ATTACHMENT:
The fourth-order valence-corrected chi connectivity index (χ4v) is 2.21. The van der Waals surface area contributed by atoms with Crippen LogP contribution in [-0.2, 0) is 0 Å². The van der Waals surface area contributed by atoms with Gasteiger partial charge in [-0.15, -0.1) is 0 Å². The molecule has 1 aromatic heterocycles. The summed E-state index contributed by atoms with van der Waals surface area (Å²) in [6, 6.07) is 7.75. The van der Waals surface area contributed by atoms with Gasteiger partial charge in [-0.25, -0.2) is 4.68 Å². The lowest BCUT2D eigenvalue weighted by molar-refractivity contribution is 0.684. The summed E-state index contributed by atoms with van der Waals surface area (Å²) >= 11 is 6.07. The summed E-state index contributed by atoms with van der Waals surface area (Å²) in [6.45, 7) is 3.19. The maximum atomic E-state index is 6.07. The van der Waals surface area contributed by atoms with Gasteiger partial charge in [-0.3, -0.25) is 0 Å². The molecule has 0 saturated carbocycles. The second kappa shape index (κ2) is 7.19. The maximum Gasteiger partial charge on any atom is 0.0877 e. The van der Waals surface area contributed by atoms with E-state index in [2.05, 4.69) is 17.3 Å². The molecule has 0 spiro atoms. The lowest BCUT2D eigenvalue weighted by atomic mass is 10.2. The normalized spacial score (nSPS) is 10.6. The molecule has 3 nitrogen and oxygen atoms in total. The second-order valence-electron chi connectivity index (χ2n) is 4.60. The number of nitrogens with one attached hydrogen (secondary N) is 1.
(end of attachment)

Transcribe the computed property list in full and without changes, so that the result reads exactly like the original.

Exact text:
The fourth-order valence-corrected chi connectivity index (χ4v) is 2.21. The van der Waals surface area contributed by atoms with Crippen LogP contribution in [-0.2, 0) is 0 Å². The van der Waals surface area contributed by atoms with Gasteiger partial charge in [-0.15, -0.1) is 0 Å². The molecule has 1 aromatic heterocycles. The summed E-state index contributed by atoms with van der Waals surface area (Å²) in [6, 6.07) is 7.75. The van der Waals surface area contributed by atoms with Gasteiger partial charge in [-0.25, -0.2) is 4.68 Å². The lowest BCUT2D eigenvalue weighted by molar-refractivity contribution is 0.684. The summed E-state index contributed by atoms with van der Waals surface area (Å²) >= 11 is 6.07. The summed E-state index contributed by atoms with van der Waals surface area (Å²) in [6.45, 7) is 3.19. The maximum atomic E-state index is 6.07. The van der Waals surface area contributed by atoms with Gasteiger partial charge in [-0.3, -0.25) is 0 Å². The molecule has 0 saturated carbocycles. The second kappa shape index (κ2) is 7.19. The maximum Gasteiger partial charge on any atom is 0.0877 e. The van der Waals surface area contributed by atoms with E-state index in [2.05, 4.69) is 17.3 Å². The molecule has 0 spiro atoms. The lowest BCUT2D eigenvalue weighted by atomic mass is 10.2. The normalized spacial score (nSPS) is 10.6. The molecule has 3 nitrogen and oxygen atoms in total. The second-order valence-electron chi connectivity index (χ2n) is 4.60. The number of nitrogens with one attached hydrogen (secondary N) is 1.